The survey carried out by Shao et al. has revealed that chrysin induced growth inhibition and apoptosis in the cultured lung cancer; the A549 cells, along with activation of AMP-activated protein kinase (AMPK) (26). Recently, a synergism between doxorubicin and chrysin administrated cancer cell death has been shown through chemosensitizing these cells to chemotherapy via GSH depletion in the cancer cells (27).
 In this study, we have investigated the anti-cancer effect of chrysin against colon cancer cells in vivo. CT26 cell line was injected subcutaneously into mice for allograft colon cancer model formation and assessment of the anti-cancer efficacy of chrysin against colon cancer. The tumor volume measurement has indicated that chrysin (i.e., 4, 8, 10 dose dependently reduces the tumor volume. In the present study we attempted to further address the anti-cancer potential of chrysin and the involved molecular mechanisms. The in vivo results confirmed that regression of mouse CT26 tumor volume under exposure to chrysin was associated with apoptotic death via up regulation of Bax mRNA level in concentration of 10
 The anti-cancer potential of chrysin has also been reported in a variety of cell lines (28) and animals (29). Other previous studies have shown that chrysin sensitizes apoptosis induced cell death by tumor necrosis factor (TNF), or tumor necrosis factor-related apoptosis-inducing ligand (TRAIL) in  various human cancer cells (30), suggesting the therapeutic potential of the chrysin for treatment of human cancers. Izuta and his colleagues have found that chrysin triggers caspase-3 activation, mitochondrial membrane depolarization and mitochondrial cytochrome c release (31).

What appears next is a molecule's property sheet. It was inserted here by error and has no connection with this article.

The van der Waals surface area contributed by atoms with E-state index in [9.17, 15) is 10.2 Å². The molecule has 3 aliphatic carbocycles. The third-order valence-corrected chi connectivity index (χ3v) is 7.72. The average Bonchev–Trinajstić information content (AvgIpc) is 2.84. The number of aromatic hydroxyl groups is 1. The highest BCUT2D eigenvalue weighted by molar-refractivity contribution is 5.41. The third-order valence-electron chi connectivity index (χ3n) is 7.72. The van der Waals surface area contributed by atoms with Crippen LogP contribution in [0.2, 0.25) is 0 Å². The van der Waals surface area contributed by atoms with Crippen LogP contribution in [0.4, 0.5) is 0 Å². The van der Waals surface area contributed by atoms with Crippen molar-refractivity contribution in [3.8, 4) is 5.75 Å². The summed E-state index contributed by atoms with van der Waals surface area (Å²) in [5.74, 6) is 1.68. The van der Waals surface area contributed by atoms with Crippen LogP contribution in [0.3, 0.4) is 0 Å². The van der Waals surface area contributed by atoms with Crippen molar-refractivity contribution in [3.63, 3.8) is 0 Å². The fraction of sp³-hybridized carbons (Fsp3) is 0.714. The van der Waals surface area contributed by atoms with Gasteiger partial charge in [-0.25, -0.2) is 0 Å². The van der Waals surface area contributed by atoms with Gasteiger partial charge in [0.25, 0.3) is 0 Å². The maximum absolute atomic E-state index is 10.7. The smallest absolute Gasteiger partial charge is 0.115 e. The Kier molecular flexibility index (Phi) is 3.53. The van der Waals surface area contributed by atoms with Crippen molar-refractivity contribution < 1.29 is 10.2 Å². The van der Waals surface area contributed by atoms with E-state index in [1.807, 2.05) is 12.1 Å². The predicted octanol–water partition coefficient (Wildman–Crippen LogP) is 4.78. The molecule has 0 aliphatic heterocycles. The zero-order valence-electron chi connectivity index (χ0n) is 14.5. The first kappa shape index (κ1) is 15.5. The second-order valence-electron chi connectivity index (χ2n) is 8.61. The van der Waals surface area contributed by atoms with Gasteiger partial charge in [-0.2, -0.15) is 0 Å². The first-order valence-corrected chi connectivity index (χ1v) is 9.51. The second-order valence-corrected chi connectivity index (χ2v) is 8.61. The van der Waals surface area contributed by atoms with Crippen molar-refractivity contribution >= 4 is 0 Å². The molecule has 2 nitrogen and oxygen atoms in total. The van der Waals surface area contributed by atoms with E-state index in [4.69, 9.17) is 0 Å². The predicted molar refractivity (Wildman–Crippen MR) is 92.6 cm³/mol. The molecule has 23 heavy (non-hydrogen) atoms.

Pal-Bhadra and coworkers have shown the effect of chrysin and its analogues on cell viability and cell cycle analysis by MTT assay and flow cytometry. They elucidated that chrysin possess potent in vitro anti-cancer activity via suppression of the cell proliferation, induction G1 cell cycle arrest, along with the up regulation of p21, in addition to reduction of cyclin D1 and Cdk2 protein levels (32).
 Associated with the analysis of sall4 expression; in most human malignancies, SALL4 might be over expressed and potentially used as a diagnostic marker. Similarly, Cao et al have reported the over expression of SALL4 protein as a novel diagnostic marker for germ cell tumors such as testis and ovary as well as other metastatic germ cells’ tumors (33). Forghani Fard et al. (2013) have reported that sall4 is one of the genes involved in the colon carcinogenesis (34).
      A well, in this study we assessed whether anti-cancer effect of chrysin on CT26 cells is associated with sall4 expression or not. Hence, RT-PCR analysis was performed and the mRNA profile of sall4 has demonstrated that chrysin exerts cytotoxicity on CT26 colon tumor cells via down regulation of the sall4 expression. However, sall4 down regulation could be considered as a palliative marker for treatment of colon cancer.
 In conclusion, we have elucidated that chrysin inhibited the proliferation and induced apoptosis in CT26 colon cancer cells and reduction of tumor volume in animal model. Moreover, human clinical trials are necessary to make it clear whether this flavonoid could be proposed as a possible natural agent for the prevention and treatment of the human colon cancer.

 This research was supported by Islamic Azad University of Mashhad (Research Center of the Applied Biology, Kharazmi Institute).

1.     Wargovich MJ, Morris J, Brown V, Ellis J, Logothetis B, Weber R. Nutraceutical use in late-stage cancer. Cancer Metastasis Rev. 2010;29(3):503-510. DOI: 10.1007/s10555-010-9240-5